As I don’t currently develop my own film, the rest of the weekend passed with an urge for Monday to come around (wishing the weekend away like a fool!) so I could drop the roll off at the lab. Anyway, long story short – film dropped off on Monday morning, picked up and scanned by Monday evening,

As to the results, well those can be seen below. While I’m not massively satisfied with them in terms of interest (shots 4, 6, 7, 8  & 9 are my favourites from the roll), I am very encouraged by the quality. There’s tons of detail and the focus is largely right on the mark and I’m now very much looking forward to putting another roll through the camera.

1: The first shot (not counting the double-exposuere debacle). I wish I’d have been able to use a wider aperture for this, but the sun came out and I could’t be bothered to wait for it to go back in again!

FILM - Tilted

2: The sun was still out and lighting the side of the church, but it stood out nicely against the darker clouds in the sky to the rear.

FILM - Church and tree

3: Another shot which would’ve benefitted a wider aperture and shallower DOF perhaps?

FILM - Churchyard bench

4: Another shot of St. Mary’s steeple.

FILM - St. Mary's steeple

5: The war memorial at Ulley. The light was a little bright, but the highlights are still intact.

FILM - War memorial

6: Just up the road from the memorial these gravestones are just over the wall in the churchyard.

FILM - Resting places

7: These red and white vestements on a wooden cross made for quite a nice subject I thought. I think the sunlight helps.

FILM - Just after Easter

8: Tucked around the back of the church is this stone crucifix. As thei area was shaded by the church I was able to open up the aperture a little more. Not enough to throw the background out of focus, but I wuite like the shot and the figure of Jesus is nice and sharp.

FILM - At the back of the church

9: There seems to be a feint streak on the negative here, but this is probably my favourite shot from the roll. One of the turbines at Penny Hill wind-farm. The busy M1 / M18 junction is about 100 metres to the right of this location.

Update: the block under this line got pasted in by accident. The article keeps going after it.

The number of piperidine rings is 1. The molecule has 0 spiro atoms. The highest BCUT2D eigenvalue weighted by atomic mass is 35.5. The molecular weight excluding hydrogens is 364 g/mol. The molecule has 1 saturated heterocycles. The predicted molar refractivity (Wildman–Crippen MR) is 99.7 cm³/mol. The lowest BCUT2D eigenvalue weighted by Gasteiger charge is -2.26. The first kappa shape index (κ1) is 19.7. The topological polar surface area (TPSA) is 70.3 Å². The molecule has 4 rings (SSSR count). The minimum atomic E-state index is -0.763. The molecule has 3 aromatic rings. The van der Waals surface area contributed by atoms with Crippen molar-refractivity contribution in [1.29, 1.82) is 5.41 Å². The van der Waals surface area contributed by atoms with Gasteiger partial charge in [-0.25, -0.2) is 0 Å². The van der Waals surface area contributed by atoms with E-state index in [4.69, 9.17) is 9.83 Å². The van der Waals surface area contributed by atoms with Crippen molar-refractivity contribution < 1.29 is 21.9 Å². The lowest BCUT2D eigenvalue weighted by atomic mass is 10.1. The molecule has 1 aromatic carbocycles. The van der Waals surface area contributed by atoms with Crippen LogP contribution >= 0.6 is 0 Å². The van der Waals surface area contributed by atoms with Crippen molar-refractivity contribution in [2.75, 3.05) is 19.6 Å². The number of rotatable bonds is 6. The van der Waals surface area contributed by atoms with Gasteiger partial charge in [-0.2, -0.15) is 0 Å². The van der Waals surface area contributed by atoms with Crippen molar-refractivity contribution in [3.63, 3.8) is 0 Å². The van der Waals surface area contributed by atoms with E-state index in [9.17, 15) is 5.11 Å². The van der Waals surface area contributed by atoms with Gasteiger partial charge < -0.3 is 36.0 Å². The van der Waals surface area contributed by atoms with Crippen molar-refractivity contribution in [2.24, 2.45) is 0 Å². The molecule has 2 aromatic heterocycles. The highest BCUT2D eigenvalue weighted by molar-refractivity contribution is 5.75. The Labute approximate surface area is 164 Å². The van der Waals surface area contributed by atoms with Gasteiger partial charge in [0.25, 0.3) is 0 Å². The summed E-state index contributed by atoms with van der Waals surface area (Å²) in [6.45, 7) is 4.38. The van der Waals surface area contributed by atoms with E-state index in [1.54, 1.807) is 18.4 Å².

FILM - Wind power

10: Another couple of turbines, this time looking south and taken from the same location as the previous shot.

FILM - Penny Hill

First light

A new blog, a new post. Hopefully not the last!

This is not my first blog. Oh no. I have started several, only to see them gradually wither on the vine due to inactivity, lack of time, or just a dearth of enthusiasm on my part. Will this one suffer the same fate? We shall see.

This blog is likely to be predominantly about photography, a subject I’ve been interested over a span of many years, although not always without significant breaks in activity, and by no means in any professional capacity. A couple of years ago, I decided to scratch the shutterbug itch that had been gnawing away at me for a while by buying a DSLR camera – something I’d wanted in the past but had never had the money for (or, at times, enough desire for the purchase), and since then the itch has done nothing but intensify. In the two years since acquiring that camera I’ve taken more than double the number of photographs that I’d taken in the preceding TEN years! Not only that, but my understanding of photography has grown at a similarly accelerated rate, taking onboard all manner of technical and artistic considerations that I hadn’t considered (or ignored!) in the past.

Over the past year, a new itch developed, secondary to the first: Film.

I’m approaching my half century now, so I’m no stranger to the use of film, but I am new to using it properly. That is, taking care to understand that there’s more to a photograph than pointing the lens at something and pressing the shutter button. My early use of film was, I assume, akin to that of most people – the camera was a device that you took snapshots with while on holiday, or at birthdays and Christmas etc. Composition was an unknown country, as was light and exposure. As a result, the majority of my photographs from my earlier days featured the usual suspects that blight many a snapshot: people stuck bang-centre in the frame; boring landscapes that looked great in person, but were rendered flat and lifeless by no points of interest in the shot; out of focus friends and family outside the bounds of the lens’ focussing capabilities; white-faced and red-eyed folks blinded by a burst of dazzling pop-up flash, animals that looked exciting in the flesh, but which are rendered as vague blobs of fluff in an acre of foliage because you used a 35mm lens to photograph a rabbit from 50 metres away. … You get the gist, yeah?

So, on that note, many of the posts on here will be about my adventures with film photography. Soaking up the way it looks and, just as importantly, the way it feels to shoot. Digital is taking a bit of a back seat at the moment, although that doesn’t mean I won’t sneak something in every now and then – most likely macro stuff.

So, let’s hope this isn’t the first AND last post of this blog.

194-366 2016 - Old new toy
My Olympus Trip 35. I already had one of these (and still have it) that my dad gave me in the 80s, but I discovered the selenium meter had conked out, so I bought a replacement as the first camera to renew my foray into film. This one doesn’t have the nice metal shutter button that my dad’s original-model has though, but it does have the benefit of being fully working.